Chuck Beavers, with his natural-gas-powered generator, said he was virtually unaffected by last month's blackout.
TVs went dark. Air conditioners lost their cool. And busy streets descended into traffic gridlock.
The television picture in Chuck Beavers' townhouse in the Toledo suburb of Lambertville flickered off but returned in seconds. He and wife, Diane, stuck to their normal routine last month as other residents of southeast Michigan sweated out the Blackout of 2003 or hustled to find working gasoline pumps to get fuel for generators.
The Beaverses are among a growing number of people who are installing generators during construction of their houses or shortly afterward. And not usual generators that require gasoline, enough muscle to yank a pull-cord starter, and a homeowner who isn't away on business or vacation.
The Lambertville couple's fully automatic generator uses a battery for ignition and the house's natural gas line for fuel.
“It was great,” said Mr. Beavers, an employee of General Motors Corp. in Toledo who installed the system to safeguard costly saltwater aquariums.
The generators, which sense when the power is interrupted, have been around for at least a decade. But improved technology, lower prices, and last month's blackout affecting 50 million people in the eastern United States and Canada have helped boost their popularity.
“It's becoming like air conditioning; it's a standard item,” said Eric Kopmanis, a contractor in Monroe County who builds houses in the $300,000-and-up range.
Initially, he suggested them to customers. But increasingly, people are broaching the subject with him.
The National Association of Home Builders doesn't know how many new homes are being equipped with standby generators, but it plans to add the question to an upcoming survey of builders.
“We're definitely seeing there is more interest in this,” said Donna Reichle, association spokesman. “It may be because of lower confidence in the electric grid and power failure problems the last couple years. And after 9/11, there has been a little more desire for households to be energy self-sufficient.”
The trend has been observed in coastal regions of the Southeast, where a series of hurricanes played havoc with electricity service in the 1990s, added Peggy Laramie, spokesman for the American Gas Association.
Generac Power Systems, of Waukesha, Wis., claims to be the nation's largest manufacturer of home standby generators that are fueled by natural gas or liquid propane gas.
“Residential sales were good even before the blackout,” said Mike Carr, manager of marketing communications. “More and more, especially on high-end custom homes, standby generators are included.”
A lower-end 12-kilowatt unit, capable of powering a water well, sump pump, and 10 other switches - but probably not a central air conditioning system or power-hogging electric range - retails for about $3,500, he said. That doesn't include installation, which can add $1,000 or so.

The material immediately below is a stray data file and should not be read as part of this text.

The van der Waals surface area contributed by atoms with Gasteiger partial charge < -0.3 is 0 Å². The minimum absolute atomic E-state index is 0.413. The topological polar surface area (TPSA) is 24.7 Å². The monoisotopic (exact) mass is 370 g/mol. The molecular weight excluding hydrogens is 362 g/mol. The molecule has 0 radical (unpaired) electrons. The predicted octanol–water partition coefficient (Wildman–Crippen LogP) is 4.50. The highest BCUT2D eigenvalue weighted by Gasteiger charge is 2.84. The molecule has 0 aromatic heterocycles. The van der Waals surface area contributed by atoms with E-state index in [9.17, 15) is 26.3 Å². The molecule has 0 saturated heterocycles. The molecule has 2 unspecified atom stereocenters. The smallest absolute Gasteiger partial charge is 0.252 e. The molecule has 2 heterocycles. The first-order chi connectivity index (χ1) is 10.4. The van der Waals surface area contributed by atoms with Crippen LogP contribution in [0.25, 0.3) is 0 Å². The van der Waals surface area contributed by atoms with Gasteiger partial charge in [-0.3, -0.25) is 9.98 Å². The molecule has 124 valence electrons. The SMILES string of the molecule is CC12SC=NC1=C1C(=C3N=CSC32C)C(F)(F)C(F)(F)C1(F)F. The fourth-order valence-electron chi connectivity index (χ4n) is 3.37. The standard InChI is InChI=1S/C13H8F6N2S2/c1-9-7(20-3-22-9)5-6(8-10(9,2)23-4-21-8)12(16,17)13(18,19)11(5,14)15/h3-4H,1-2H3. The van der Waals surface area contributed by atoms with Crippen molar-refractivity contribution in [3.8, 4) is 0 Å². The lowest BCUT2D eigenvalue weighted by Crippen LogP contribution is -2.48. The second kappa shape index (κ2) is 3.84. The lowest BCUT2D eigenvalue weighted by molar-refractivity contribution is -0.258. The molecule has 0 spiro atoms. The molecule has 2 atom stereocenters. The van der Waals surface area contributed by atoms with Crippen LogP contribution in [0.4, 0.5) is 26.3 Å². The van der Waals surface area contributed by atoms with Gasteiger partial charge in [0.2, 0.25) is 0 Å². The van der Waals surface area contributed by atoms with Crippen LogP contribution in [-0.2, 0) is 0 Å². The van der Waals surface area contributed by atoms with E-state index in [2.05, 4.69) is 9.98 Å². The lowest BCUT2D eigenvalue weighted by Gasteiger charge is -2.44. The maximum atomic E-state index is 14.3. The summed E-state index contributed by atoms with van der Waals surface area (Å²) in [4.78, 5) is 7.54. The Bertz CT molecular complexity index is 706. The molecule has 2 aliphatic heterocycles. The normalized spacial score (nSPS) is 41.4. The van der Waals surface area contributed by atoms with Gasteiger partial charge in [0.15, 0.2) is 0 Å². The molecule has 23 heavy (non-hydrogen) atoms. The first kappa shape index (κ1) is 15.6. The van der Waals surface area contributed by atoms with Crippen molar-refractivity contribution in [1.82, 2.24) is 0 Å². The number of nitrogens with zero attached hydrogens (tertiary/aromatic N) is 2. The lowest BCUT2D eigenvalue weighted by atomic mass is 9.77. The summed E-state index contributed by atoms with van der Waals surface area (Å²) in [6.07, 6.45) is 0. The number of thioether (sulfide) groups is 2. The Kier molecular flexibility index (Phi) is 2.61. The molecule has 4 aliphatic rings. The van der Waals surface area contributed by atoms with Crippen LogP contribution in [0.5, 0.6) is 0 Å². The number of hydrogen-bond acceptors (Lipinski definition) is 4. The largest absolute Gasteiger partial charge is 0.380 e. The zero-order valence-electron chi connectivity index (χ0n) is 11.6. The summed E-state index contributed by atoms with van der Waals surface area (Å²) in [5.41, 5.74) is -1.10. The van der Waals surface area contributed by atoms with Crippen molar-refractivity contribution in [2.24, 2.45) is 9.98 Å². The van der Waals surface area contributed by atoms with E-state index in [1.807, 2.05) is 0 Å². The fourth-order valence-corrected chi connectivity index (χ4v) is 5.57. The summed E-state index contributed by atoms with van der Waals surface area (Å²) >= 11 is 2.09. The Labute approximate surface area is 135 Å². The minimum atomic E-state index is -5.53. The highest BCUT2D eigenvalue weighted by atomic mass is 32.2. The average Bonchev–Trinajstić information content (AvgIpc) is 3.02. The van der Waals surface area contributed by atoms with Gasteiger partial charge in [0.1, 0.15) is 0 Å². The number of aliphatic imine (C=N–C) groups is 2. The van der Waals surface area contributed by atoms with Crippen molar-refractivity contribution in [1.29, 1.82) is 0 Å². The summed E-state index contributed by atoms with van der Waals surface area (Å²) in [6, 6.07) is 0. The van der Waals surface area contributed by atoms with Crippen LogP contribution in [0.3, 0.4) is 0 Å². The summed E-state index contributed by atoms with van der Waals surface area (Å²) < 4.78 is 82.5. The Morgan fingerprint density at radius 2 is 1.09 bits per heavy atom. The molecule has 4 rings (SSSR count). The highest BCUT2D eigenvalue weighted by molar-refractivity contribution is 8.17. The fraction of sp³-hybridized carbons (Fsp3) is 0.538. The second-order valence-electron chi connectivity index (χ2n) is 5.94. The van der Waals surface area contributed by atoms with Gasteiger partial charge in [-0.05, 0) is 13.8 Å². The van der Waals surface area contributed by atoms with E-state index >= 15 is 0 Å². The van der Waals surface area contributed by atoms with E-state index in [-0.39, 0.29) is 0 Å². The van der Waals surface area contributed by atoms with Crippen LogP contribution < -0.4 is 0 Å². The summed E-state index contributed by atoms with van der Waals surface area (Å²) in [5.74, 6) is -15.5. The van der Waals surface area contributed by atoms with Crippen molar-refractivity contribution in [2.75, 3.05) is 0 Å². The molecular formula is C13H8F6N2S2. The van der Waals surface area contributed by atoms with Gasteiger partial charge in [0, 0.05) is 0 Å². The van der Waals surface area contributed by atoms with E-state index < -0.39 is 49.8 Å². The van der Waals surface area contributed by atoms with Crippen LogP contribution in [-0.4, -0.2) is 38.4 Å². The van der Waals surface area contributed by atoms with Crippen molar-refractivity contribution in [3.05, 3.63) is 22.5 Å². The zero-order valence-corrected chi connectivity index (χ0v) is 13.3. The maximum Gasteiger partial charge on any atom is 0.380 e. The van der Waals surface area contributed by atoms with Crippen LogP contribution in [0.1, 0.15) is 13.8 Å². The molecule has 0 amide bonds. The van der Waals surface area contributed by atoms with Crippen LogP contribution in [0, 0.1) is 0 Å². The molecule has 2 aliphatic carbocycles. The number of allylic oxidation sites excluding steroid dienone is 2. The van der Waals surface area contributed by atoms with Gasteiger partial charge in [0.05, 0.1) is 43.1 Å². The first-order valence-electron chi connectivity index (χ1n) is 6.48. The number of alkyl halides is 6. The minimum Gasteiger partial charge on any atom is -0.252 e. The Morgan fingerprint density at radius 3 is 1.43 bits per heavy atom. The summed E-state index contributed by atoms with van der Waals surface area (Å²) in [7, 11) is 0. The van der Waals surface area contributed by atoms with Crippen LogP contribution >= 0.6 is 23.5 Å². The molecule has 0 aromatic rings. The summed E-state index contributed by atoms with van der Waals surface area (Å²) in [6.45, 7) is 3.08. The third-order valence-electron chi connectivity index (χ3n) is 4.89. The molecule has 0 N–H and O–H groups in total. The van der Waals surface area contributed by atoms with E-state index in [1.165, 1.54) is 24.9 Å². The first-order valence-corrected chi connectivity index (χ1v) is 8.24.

When the generator is running, it uses up to $1.70 an hour in natural gas; the cost for liquid propane gas is about $2.90 an hour.
Pricier units can power a whole house. Mr. Beavers, the Lambertville homeowner, said he shelled out $6,500 for a 25-kilowatt system that kept the air conditioning and everything else humming during the recent blackout.
“The unit sits on a pad outside your home and looks like an air conditioner,” Mr. Carr explained. “It senses when the power goes off. It waits a few seconds to make sure the lights aren't just flickering, and then commands the generator to start. When the power comes back on, the generator senses it, and shuts off.”
But users caution that the generators are not without faults. Although quieter than they once were, they can still be noisy.
Although prices have fallen, the units still are not cheap, noted Jeff Shugarman, of Hafner Crafted Homes. “We've had people inquire about them,” he said. But there have been no takers. “People think it sounds like a neat idea. But prices can go up to $8,000 and even $15,000.”
Bill Decker, Sr., a Bedford-based home builder, has installed generators in seven homes, including his own, in the last two years.
“I love it,” he said. “It makes me feel a little more secure.”
He conceded that his $3,000 system has limitations. “I'm not going to be able to have every light in the house on, but at least I have my basic comforts met.
Among firms promoting generator installation is a unit of Detroit-based DTE Energy, whose electricity customers were affected by last month's blackout.
DTE Energy Technologies Inc. has used the blackout to try to further boost sales. “B-L-A-C-K-O-U-T!” screamed the firm's Web site in the weeks after the outage.
“We've been working very hard to get new construction to adapt to this technology,” said spokesman Brian Komorek.
The firm has installed more than 500 home generators over the past 31/2 years, primarily in the Detroit area. One condo developer there has hired the firm to install the generators in 50 units he is building.
Lambertville Hardware sold 10 standby generators after the blackout. “We still have people coming in every week to learn about them,” said manager Kevin Oswald. “They didn't get popular until about two years ago. The price dropped in half. One that sells for $3,000 now was well over $5,000 three years ago.”
Mr. Beavers, the Lambertville townhouse owner, conceded that the noise of the generator keeps his wife awake. Still, he doesn't regret the investment. “It's there for protection, like an alarm system,” he said.
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